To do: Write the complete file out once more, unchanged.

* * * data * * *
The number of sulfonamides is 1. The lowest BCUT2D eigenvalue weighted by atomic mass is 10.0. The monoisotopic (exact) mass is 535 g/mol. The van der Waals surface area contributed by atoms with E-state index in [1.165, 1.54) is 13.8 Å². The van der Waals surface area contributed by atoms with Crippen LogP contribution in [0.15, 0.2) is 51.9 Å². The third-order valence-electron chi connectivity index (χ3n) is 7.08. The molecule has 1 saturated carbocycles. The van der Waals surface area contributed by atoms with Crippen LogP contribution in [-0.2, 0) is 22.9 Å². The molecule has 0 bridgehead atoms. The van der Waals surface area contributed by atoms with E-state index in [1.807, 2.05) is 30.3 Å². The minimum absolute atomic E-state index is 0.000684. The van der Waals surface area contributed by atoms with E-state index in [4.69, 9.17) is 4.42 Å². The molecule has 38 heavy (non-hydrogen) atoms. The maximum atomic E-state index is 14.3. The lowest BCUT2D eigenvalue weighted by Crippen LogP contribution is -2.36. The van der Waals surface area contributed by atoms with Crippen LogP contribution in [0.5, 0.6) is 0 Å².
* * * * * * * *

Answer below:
The number of sulfonamides is 1. The lowest BCUT2D eigenvalue weighted by atomic mass is 10.0. The monoisotopic (exact) mass is 535 g/mol. The van der Waals surface area contributed by atoms with E-state index in [1.165, 1.54) is 13.8 Å². The van der Waals surface area contributed by atoms with Crippen LogP contribution in [0.15, 0.2) is 51.9 Å². The third-order valence-electron chi connectivity index (χ3n) is 7.08. The molecule has 1 saturated carbocycles. The van der Waals surface area contributed by atoms with Crippen LogP contribution in [-0.2, 0) is 22.9 Å². The molecule has 0 bridgehead atoms. The van der Waals surface area contributed by atoms with E-state index in [1.807, 2.05) is 30.3 Å². The minimum absolute atomic E-state index is 0.000684. The van der Waals surface area contributed by atoms with E-state index in [4.69, 9.17) is 4.42 Å². The molecule has 38 heavy (non-hydrogen) atoms. The maximum atomic E-state index is 14.3. The lowest BCUT2D eigenvalue weighted by Crippen LogP contribution is -2.36. The van der Waals surface area contributed by atoms with Crippen LogP contribution in [0.5, 0.6) is 0 Å².